Service industry interrupter Puls forecasts Phoenix as its primary market in 2018.
The repairman says he’ll be at your house between 7 a.m. and noon, forcing you to take a half-day off of work and wait until he shows up… at 1:30 p.m. We’ve all been there. Israel-born entrepreneurs Eyal Ronen and Itai Hirsch decided to do something about it.
“We would like to bring a technician to your door within an hour for everything you need,” Ronen (pictured above, left) says of Puls, the company the duo founded in 2015. “It’s a very large vision, obviously, and it could be anything from fixing your iPhone, to repairing your garage door, or repairing your new AC, or switching up to a new TV and installing it on the wall.”
The Silicon Valley startup, which has raised $43 million from investors and served more than 200,000 customers in 46 markets across the United States with its Uber-like service-request app, had designs on Phoenix from the beginning. “Itai used to live in Scottsdale for many years. It was actually a no-brainer to go quickly into Phoenix,” Ronen says. Puls currently employs 16 technicians in the Valley, with plans to expand to 100 by the end of 2018. “Based on the early success that we had – and we’ve grown between 10 and 20 percent, month by month, in Phoenix over the last year and a half – we understood that Phoenix is a good representation of a very healthy market.”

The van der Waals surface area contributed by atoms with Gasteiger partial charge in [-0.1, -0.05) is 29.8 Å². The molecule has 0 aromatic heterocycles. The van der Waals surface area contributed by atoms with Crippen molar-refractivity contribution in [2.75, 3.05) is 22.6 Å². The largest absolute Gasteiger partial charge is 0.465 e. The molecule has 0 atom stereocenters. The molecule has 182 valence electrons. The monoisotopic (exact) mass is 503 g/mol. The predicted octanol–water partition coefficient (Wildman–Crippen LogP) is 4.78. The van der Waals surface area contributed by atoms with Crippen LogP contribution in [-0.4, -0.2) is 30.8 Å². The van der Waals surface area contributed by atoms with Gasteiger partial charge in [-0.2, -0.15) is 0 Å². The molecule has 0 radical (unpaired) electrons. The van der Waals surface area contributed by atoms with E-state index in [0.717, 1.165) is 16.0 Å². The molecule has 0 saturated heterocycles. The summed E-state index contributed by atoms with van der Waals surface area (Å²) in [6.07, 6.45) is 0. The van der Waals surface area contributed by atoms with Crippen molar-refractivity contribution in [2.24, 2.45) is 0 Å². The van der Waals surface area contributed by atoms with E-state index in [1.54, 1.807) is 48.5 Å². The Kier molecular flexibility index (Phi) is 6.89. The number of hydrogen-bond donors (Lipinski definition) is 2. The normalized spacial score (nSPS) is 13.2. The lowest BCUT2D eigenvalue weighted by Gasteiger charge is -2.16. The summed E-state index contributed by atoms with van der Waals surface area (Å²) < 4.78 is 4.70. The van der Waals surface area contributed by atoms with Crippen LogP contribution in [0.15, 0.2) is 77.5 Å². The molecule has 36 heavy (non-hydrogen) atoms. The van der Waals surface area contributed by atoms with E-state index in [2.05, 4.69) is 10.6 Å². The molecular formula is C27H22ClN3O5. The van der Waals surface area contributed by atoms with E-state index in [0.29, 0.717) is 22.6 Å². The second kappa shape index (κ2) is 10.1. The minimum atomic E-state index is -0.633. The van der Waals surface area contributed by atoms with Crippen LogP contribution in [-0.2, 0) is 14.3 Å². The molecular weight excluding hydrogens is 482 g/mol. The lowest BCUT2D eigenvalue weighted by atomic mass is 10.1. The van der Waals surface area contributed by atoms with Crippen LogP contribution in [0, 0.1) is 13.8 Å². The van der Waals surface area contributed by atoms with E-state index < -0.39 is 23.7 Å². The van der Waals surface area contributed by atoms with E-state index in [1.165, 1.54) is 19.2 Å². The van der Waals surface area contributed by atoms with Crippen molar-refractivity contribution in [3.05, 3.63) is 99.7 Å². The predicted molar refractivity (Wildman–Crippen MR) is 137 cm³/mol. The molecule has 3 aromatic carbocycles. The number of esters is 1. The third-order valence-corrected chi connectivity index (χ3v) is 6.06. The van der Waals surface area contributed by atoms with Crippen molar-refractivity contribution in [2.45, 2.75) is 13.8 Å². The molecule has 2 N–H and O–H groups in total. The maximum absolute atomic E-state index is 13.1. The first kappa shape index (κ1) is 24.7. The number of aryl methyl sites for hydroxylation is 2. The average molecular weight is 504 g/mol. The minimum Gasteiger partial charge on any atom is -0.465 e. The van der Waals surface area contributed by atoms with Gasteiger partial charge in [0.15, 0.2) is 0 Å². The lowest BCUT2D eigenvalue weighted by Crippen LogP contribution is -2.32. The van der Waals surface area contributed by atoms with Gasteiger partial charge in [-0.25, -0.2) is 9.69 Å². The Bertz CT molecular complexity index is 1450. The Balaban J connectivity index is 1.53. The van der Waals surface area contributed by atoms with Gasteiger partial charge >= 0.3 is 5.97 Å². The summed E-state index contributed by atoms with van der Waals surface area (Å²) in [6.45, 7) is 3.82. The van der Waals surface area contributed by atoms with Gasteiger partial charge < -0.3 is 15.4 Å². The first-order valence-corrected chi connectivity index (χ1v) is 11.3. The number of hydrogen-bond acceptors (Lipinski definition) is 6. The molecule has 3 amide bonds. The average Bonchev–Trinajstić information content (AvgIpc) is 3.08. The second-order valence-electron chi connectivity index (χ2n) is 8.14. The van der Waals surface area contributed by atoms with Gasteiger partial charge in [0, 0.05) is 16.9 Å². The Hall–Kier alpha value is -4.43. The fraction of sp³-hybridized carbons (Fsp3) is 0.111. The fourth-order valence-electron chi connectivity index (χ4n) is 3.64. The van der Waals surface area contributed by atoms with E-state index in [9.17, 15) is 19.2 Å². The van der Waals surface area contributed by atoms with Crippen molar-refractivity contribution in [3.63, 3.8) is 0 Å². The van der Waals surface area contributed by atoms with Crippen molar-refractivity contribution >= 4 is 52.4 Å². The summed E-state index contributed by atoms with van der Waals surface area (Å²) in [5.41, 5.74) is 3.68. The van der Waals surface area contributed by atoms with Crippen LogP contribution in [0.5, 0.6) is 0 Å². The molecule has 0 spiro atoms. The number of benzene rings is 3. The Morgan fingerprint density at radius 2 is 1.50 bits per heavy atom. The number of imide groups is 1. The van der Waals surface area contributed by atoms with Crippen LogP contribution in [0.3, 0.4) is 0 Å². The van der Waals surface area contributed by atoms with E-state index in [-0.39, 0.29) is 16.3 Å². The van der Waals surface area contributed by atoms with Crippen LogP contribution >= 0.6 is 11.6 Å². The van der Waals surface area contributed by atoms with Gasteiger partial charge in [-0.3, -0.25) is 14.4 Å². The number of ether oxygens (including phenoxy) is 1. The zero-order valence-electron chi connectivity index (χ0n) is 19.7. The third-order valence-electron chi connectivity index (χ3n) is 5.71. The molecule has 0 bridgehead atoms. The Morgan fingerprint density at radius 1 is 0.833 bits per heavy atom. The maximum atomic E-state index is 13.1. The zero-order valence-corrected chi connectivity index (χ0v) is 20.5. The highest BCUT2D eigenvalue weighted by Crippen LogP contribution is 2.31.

The Valley hits Puls’ core demographics: busy professionals, working parents and college students who don’t have hours to spend waiting on technicians. To grab less tech-savvy customers (read: retirees), Puls chose Phoenix as its first market to test offline marketing with bus ads, door-hangers and TV commercials.
“Suddenly, people that would never search for such a service [online] figure out that, an hour from now, they can have their phone fixed without ever leaving their couch,” Ronen says. “Phoenix is becoming our best sandbox market.”
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